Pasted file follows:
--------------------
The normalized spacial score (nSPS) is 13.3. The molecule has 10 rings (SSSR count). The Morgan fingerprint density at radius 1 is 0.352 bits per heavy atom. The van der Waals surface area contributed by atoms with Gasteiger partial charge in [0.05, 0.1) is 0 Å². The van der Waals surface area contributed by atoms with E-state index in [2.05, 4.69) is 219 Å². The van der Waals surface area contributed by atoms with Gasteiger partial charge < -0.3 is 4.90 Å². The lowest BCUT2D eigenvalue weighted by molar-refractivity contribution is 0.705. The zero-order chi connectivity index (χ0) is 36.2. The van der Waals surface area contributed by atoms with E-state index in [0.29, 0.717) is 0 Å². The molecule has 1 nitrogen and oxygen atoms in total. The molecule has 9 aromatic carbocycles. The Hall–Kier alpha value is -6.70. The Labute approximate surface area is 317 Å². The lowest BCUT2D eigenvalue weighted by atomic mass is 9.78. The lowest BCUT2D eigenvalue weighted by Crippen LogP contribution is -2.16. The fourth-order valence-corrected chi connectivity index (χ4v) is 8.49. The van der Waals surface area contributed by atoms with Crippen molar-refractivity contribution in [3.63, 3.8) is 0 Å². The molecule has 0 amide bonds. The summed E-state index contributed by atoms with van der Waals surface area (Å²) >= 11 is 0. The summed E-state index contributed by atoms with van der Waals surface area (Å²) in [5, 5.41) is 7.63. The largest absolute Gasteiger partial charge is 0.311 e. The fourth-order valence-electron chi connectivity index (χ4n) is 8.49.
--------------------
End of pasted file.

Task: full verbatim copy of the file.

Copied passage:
The normalized spacial score (nSPS) is 13.3. The molecule has 10 rings (SSSR count). The Morgan fingerprint density at radius 1 is 0.352 bits per heavy atom. The van der Waals surface area contributed by atoms with Gasteiger partial charge in [0.05, 0.1) is 0 Å². The van der Waals surface area contributed by atoms with E-state index in [2.05, 4.69) is 219 Å². The van der Waals surface area contributed by atoms with Gasteiger partial charge < -0.3 is 4.90 Å². The lowest BCUT2D eigenvalue weighted by molar-refractivity contribution is 0.705. The zero-order chi connectivity index (χ0) is 36.2. The van der Waals surface area contributed by atoms with E-state index in [0.29, 0.717) is 0 Å². The molecule has 1 nitrogen and oxygen atoms in total. The molecule has 9 aromatic carbocycles. The Hall–Kier alpha value is -6.70. The Labute approximate surface area is 317 Å². The lowest BCUT2D eigenvalue weighted by atomic mass is 9.78. The lowest BCUT2D eigenvalue weighted by Crippen LogP contribution is -2.16. The fourth-order valence-corrected chi connectivity index (χ4v) is 8.49. The van der Waals surface area contributed by atoms with Crippen molar-refractivity contribution in [3.63, 3.8) is 0 Å². The molecule has 0 amide bonds. The summed E-state index contributed by atoms with van der Waals surface area (Å²) >= 11 is 0. The summed E-state index contributed by atoms with van der Waals surface area (Å²) in [5, 5.41) is 7.63. The largest absolute Gasteiger partial charge is 0.311 e. The fourth-order valence-electron chi connectivity index (χ4n) is 8.49.